• The Commission resumed its practice of placing all First General Counsel's Reports on the public record, whether or not the recommendations in these First General Counsel's Reports are adopted by the Commission. The Commission will place all First General Counsel's reports on the public record in closed matters prospectively and retroactively, while allowing the Commission to reserve the right to redact portions as necessary. See Statement of Policy Regarding Placing First General Counsel's Reports on the Public Record, 74 FR 66132 (Dec. 14, 2009), available at http://www.fec.gov/​law/​cfr/​ej_​compilation/​2009/​notice_​2009-28.pdf.
  • The Commission adopted, made public, and recently updated a “Guidebook for Complainants and Respondents on the FEC Enforcement Process” (“Current Enforcement Guidebook”). This guide was first approved and placed on the Commission's Web site in December 2009 and updated in May 2012. See http://www.fec.gov/​em/​respondent_​guide.pdf. The Current Enforcement Guidebook summarizes the Commission's general enforcement policies and procedures and provides a step-by-step guide through the Commission's enforcement process. It is designed to assist complainants and respondents and to educate the public concerning FEC enforcement matters.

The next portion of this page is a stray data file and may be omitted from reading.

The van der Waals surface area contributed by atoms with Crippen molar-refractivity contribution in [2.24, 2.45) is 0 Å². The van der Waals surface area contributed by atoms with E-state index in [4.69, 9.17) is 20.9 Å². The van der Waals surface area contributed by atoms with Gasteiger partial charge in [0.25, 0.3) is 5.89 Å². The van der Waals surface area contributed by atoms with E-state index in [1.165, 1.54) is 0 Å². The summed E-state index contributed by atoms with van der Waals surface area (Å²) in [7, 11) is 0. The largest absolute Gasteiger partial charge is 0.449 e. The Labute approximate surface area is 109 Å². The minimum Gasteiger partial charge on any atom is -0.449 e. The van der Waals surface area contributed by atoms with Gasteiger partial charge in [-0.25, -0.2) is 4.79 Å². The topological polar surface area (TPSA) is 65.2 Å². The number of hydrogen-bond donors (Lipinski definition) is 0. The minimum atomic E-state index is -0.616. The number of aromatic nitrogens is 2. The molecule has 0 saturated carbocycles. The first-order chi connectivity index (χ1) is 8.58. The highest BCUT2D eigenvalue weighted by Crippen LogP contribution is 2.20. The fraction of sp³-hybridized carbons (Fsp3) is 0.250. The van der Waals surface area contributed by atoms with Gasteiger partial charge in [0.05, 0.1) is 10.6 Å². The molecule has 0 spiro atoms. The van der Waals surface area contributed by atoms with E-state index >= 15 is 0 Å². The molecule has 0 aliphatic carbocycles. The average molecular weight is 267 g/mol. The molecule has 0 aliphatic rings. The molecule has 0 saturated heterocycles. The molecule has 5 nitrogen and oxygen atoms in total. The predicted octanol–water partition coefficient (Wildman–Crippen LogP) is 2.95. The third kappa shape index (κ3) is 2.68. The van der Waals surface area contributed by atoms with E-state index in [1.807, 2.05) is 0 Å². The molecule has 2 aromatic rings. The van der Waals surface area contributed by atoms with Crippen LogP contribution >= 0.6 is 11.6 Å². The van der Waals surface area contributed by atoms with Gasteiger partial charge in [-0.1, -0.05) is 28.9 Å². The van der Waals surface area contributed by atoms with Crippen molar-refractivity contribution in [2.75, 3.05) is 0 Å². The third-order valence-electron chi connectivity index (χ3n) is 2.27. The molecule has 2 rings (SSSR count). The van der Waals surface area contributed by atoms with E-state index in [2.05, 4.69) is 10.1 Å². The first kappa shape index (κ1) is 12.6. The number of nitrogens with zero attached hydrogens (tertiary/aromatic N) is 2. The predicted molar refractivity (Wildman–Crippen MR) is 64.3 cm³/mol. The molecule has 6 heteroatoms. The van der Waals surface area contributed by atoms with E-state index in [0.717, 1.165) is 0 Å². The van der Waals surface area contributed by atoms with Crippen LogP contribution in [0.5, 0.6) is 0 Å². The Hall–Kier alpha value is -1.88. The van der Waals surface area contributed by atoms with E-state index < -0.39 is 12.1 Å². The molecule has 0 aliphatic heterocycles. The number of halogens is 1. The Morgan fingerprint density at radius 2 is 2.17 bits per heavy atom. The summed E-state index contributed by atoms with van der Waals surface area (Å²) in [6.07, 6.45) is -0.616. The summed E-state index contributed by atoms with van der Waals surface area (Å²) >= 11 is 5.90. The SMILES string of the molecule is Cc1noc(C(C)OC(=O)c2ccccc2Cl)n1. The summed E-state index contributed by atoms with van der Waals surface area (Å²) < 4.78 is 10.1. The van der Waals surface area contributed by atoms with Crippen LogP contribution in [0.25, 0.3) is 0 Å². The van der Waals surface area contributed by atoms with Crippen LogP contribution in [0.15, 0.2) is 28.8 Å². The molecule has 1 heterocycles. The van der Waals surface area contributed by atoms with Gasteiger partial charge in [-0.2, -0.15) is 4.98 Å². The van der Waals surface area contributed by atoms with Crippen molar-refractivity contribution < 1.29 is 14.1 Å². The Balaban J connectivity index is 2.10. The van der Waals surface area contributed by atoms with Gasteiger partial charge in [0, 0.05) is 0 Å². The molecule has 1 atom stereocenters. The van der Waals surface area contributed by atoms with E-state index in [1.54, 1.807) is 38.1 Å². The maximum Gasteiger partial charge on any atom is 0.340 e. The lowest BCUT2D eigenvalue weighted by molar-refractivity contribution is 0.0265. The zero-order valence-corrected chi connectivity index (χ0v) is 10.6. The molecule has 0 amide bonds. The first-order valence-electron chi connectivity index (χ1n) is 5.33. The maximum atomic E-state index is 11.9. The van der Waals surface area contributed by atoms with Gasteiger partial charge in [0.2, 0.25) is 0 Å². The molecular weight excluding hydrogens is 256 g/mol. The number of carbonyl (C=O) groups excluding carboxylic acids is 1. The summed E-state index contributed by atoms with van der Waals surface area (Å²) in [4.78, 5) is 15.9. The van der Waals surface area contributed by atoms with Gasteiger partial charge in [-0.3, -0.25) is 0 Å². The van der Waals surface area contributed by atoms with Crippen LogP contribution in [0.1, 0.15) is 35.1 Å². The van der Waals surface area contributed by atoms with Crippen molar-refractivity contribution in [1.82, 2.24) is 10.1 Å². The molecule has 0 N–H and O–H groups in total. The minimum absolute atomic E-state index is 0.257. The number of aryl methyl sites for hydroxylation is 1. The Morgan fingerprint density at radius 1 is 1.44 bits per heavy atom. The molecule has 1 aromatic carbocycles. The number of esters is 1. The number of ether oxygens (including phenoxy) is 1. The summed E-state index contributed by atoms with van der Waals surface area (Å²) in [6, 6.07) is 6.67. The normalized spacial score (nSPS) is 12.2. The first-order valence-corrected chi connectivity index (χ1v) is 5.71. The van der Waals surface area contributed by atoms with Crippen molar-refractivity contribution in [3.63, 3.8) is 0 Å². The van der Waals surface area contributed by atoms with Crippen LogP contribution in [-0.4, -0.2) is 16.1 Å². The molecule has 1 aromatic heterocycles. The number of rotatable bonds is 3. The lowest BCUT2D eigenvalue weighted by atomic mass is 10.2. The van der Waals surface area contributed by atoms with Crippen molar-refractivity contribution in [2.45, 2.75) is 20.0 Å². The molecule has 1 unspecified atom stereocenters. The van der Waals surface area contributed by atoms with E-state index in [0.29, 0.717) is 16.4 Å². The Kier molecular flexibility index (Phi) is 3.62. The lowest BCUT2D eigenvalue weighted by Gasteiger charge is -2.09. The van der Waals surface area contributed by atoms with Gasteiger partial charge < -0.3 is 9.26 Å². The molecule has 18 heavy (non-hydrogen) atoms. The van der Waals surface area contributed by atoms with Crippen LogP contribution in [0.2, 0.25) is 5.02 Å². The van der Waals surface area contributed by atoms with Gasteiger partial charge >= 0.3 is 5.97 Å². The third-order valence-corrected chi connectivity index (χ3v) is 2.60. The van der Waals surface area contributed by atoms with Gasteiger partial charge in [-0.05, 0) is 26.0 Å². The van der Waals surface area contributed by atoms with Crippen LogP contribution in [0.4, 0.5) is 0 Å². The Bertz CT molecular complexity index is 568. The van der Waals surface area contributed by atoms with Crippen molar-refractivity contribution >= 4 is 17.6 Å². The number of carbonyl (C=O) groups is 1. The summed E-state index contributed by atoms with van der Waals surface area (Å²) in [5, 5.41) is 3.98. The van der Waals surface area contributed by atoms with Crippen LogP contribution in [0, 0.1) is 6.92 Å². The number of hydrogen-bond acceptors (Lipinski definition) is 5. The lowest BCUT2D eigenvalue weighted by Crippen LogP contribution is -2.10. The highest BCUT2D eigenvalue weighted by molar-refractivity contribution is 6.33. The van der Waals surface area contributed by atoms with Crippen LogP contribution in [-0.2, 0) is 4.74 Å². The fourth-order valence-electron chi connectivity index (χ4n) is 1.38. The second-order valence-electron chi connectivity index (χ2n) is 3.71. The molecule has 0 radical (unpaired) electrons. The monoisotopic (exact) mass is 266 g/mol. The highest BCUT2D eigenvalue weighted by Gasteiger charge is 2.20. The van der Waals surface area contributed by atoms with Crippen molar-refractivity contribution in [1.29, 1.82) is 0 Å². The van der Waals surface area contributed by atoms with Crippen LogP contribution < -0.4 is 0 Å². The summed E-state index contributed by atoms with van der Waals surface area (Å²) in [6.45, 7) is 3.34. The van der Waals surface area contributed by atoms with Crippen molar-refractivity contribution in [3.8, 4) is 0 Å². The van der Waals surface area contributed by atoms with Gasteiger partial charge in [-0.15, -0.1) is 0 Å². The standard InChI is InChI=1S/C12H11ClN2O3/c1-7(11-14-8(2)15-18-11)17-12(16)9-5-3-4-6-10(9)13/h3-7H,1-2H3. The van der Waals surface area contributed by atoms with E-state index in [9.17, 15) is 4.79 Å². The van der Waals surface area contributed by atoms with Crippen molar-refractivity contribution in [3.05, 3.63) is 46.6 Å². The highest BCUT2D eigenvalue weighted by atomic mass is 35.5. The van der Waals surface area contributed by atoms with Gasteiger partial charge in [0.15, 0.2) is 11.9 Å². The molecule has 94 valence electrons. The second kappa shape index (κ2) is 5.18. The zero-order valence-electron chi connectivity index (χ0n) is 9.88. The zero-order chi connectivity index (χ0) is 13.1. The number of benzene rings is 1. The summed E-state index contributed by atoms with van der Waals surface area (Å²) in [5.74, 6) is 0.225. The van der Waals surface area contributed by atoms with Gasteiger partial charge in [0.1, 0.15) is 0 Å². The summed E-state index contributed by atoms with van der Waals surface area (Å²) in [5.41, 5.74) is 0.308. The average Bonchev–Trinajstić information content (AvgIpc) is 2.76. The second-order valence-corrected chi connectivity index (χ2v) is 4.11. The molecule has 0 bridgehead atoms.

• The Commission issued a directive providing written guidelines on providing status reports to respondents and the Commission in enforcement matters and accelerating the processing of matters that are statute of limitations-sensitive. See FEC Directive 68, Enforcement Procedures (Dec. 31, 2009), available at http://www.fec.gov/​em/​directive_​68.pdf.
  • The Commission issued a directive on how the Office of Compliance may seek formal or informal legal guidance from OGC regarding questions of law that arise from the review of reports filed with the Commission or in the course of an audit of a political committee. See FEC Directive 69, FEC Directive on Legal Guidance to the Office of Compliance, available at http://www.fec.gov/​directives/​directive_​69.pdf.